Supervisory agencies were explicitly required to assess an institution's record in meeting the credit needs of low- and moderate-income neighborhoods. Supervisors assessed CRA performance in formal onsite examinations from which a composite rating was determined. The ratings from this process were confidential until 1989. However, following heightened public attention to the volume and complexity of CRA issues, Congress amended the act in 1989 to require the public
release of CRA ratings.

Subsequent complaints from community groups that the CRA was ineffective led the regulatory agencies to issue new guidelines that based CRA evaluation scores primarily on how well an institution was helping to meet the credit needs of local communities. Specifically, in 1995, the regulators introduced three specific performance tests: (i) a lending test; (ii) an investment test; and (iii) a service test. The institution's compliance with the CRA is evaluated by examiners according to the three performance tests.




It's those exams that the study cites in the conclusion that contributed to risky lending .




Did the Community Reinvestment Act (CRA) Lead to Risky
Lending?


Yes, it did. We use exogenous variation in banks' incentives to conform to the standards of the Community Reinvestment Act (CRA) around regulatory exam dates to trace out the effect of the CRA on
lending activity. Our empirical strategy compares lending behavior of banks undergoing CRA exams within a given census tract in a given month to the behavior of banks operating in the same census tractmonth
that do not face these exams. We find that adherence to the act led to riskier lending by banks: in the six quarters surrounding the CRA exams lending is elevated on average by about 5 percent every
quarter and loans in these quarters default by about 15 percent more often. These patterns are accentuated in CRA-eligible census tracts and are concentrated among large banks. The effects are strongest during the time period when the market for private securitization was booming.








______________________________________________________________________________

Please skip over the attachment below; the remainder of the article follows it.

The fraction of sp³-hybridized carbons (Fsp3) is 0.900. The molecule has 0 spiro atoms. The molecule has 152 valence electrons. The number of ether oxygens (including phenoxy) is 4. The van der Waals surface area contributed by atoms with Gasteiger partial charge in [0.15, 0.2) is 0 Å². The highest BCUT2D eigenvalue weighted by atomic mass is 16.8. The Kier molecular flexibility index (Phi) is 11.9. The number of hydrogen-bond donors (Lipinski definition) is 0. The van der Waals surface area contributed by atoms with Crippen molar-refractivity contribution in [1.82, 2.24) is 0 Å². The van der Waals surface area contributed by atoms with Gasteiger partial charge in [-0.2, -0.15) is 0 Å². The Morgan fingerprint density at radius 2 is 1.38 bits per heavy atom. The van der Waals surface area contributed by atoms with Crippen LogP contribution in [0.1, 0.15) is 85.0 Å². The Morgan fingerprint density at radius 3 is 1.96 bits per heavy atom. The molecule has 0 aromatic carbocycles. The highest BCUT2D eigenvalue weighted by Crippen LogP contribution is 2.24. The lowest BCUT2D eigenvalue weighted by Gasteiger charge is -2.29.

Before voting, read Thomas Sowell's Basic Economics: A Common Sense Guide to the Economy

Global warming brings prosperity, population growth, and relatively good health, as disasters go, it's the one we should pray for.
What is the worst that could happen? 1. It might end. 2. The ice caps might melt entirely.
But the True Believers would have us plunge ourselves into global poverty by breaking down the great world economic system in order to prevent a "disaster" that people in 1500 would have prayed for.

There are actual disasters that deserve far more of our time and attention.




WannaPea
No Peas for you ! Come back one year!

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Posted: 2/11/2013 12:36:07 PM

And neither did George Bush cause it like the NY Times article claims
I think you misunderstand the point of me posting the article. I agree with you-there is no one person or one policy that caused this. I personally think there are some people whose negligence should have resulted in jail time.

As I said, plenty of dirty hands to go around and no one party can claim they are blameless in the matter.


Cop's wife - Mom to one
"The invisible and the non-existent look very much alike." ~ Delos B. McKown

JBeans
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Posted: 2/11/2013 12:56:59 PM

As I said, plenty of dirty hands to go around and no one party can claim they are blameless in the matter.


This bears repeating. Issues under one administration may have been the catalyst, but a further issues from another administration compounded it.

I think there are many dirty hands in both parties.


Well Peas, I believe this thread has gone Thrusday.
"The Pot has not just met the Kettle, they are getting jiggy on the top of the stove." -Lanus